|Female with kid|
Both in Israel
F. Cuvier, 1825
The Nubian ibex (Capra nubiana) is a desert-dwelling goat species found in mountainous areas of northern and northeast Africa, and the Middle East. It was historically considered to be a subspecies of the Alpine ibex (C. ibex), but is now considered a distinct species. The wild population is estimated at 1,200 individuals.
Nubian ibexes stand around 65–75 cm (2.1–2.6 ft) tall at the shoulder and weigh around 50 kg (110 lb). They are a light tan color, with a white underbelly; males also have a dark brown stripe down their backs. Nubian ibexes have long, thin horns that extend up and then backwards and down. In males, these reach around 1 m (39 in) in length, while in females they are much smaller, reaching around 30 cm (12 in).
Distribution and habitat
Its range is within Egypt, Jordan, Oman, Israel, Palestine, Saudi Arabia, Sudan, and Yemen. It is extirpated in Lebanon. Its presence is uncertain in Ethiopia and Eritrea. It has also been reintroduced to Syria.
Nubian ibexes live in rough, dry, mountainous terrain, where they eat mainly grasses and leaves and are preyed upon by leopards, wolves, common foxes, eagles, and bearded vultures. They are social and herds tend to consist of females, young, and males up to the age of about three years. The males are solitary or form more transitory bands of up to eight individuals. During the breeding season, males join the female-based herds for the six- to eight-week rut. Large males then do battle with much clashing of horns.
Nubian ibexes are diurnal, meaning they are active during the day, and rest at night. On 16 March 1959, the British established the Yob Wildlife Reserve in northern Eritrea specifically to protect significant populations of Nubian ibex in the area.
The International Union for Conservation of Nature has classified the Nubian ibex as "vulnerable" on the basis that fewer than 10,000 mature individuals remain and the population is declining. Threats faced by the animal include competition with livestock for water and fodder, hunting pressure, and habitat destruction.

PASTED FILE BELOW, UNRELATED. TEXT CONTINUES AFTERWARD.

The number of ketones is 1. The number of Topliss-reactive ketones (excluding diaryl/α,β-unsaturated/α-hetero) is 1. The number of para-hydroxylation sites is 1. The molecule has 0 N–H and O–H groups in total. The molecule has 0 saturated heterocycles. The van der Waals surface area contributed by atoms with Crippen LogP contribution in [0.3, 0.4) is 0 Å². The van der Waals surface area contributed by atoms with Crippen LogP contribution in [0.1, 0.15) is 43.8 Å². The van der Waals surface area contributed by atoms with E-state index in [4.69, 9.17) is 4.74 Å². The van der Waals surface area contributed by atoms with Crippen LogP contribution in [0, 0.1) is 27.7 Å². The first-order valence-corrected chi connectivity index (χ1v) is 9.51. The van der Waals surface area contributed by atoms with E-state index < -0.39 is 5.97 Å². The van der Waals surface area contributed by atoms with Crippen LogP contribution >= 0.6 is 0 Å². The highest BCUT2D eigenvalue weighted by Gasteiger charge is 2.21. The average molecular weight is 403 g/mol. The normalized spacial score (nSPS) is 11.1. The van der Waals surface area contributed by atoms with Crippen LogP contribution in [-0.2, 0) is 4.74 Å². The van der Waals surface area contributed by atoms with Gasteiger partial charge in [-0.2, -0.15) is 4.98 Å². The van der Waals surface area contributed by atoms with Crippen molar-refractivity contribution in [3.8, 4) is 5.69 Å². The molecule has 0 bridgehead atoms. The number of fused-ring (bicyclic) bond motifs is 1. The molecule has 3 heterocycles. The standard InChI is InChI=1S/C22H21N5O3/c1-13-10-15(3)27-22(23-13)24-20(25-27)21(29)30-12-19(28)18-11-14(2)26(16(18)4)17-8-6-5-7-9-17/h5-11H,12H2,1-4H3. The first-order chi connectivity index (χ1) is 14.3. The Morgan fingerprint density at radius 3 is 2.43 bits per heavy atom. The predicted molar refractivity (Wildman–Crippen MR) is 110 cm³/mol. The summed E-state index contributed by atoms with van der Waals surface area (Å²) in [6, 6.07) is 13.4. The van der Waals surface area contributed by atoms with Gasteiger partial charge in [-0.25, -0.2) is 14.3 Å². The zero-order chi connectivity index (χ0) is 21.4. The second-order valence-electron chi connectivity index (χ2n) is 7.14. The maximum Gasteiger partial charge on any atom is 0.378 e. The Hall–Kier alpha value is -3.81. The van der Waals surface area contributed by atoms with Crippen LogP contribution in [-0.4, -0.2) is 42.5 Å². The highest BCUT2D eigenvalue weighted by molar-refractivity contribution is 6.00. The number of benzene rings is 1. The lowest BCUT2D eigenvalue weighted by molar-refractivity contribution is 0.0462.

In Israel, the historically dense ibex population, described in the Bible (Psalm 104:18), was decimated in the wake of the First World War when the sudden availability of rifles enabled Bedouin to hunt them to near extinction. After the establishment of the state, when hunting was outlawed and nature reserves were created in which they were protected, the ibex population rebounded. Three ibex populations have been discovered in Israel: in the Judean Desert, the Negev mountains and Eilat.
The Biblical heroine Yael's name means "Ibex" in Hebrew. The Nubian ibex in particular was in the BBC documentary Life, and featured prominently in the popular television documentary series Planet Earth (episode five, "Deserts").
In Yemen, the ibex is a longstanding symbol of national identity, representing many positive attributes of the Yemeni people. An annual National Ibex Day, on 22 January, has been proposed to help protect the animal.
- Ross, S.; Elalqamy, H.; Al Said, T.; Saltz, D. (2020). "Capra nubiana". IUCN Red List of Threatened Species. 2020: e.T3796A22143385. doi:10.2305/IUCN.UK.2020-2.RLTS.T3796A22143385.en. Retrieved 19 November 2021.
- Jonathan Kingdon; David Happold; Thomas Butynski; Michael Hoffmann; Meredith Happold; Jan Kalina (2013). Mammals of Africa. A&C Black. pp. 600–603. ISBN 978-1-4081-8996-2.
- "Yob Wildlife Reserve". Protectedplanet.net. Retrieved 30 May 2012.
- Shackleton, David M. (1997). Wild Sheep and Goats and Their Relatives: Status Survey and Conservation Action Plan for Caprinae. International Union for Conservation of Nature and Natural Resources. Species Survival Commission. Caprinae Specialist Group. p. 26. ISBN 978-2-8317-0353-4.
- The remarkable return of the ibex; Alon Tal, 16 October 2019, The Times of Israel, 
- Conservation saved the ibex but created new dangers, Haaretz
- Produced by Huw Cordey (2 April 2006). "Deserts". Planet Earth. BBC. BBC One.
- Nubian Ibex, San Diego Zoo
- Ibex in the Yemeni civilization: a historical symbolism being revived, Global Voices, by Hamdan Alaly, 22 January 2022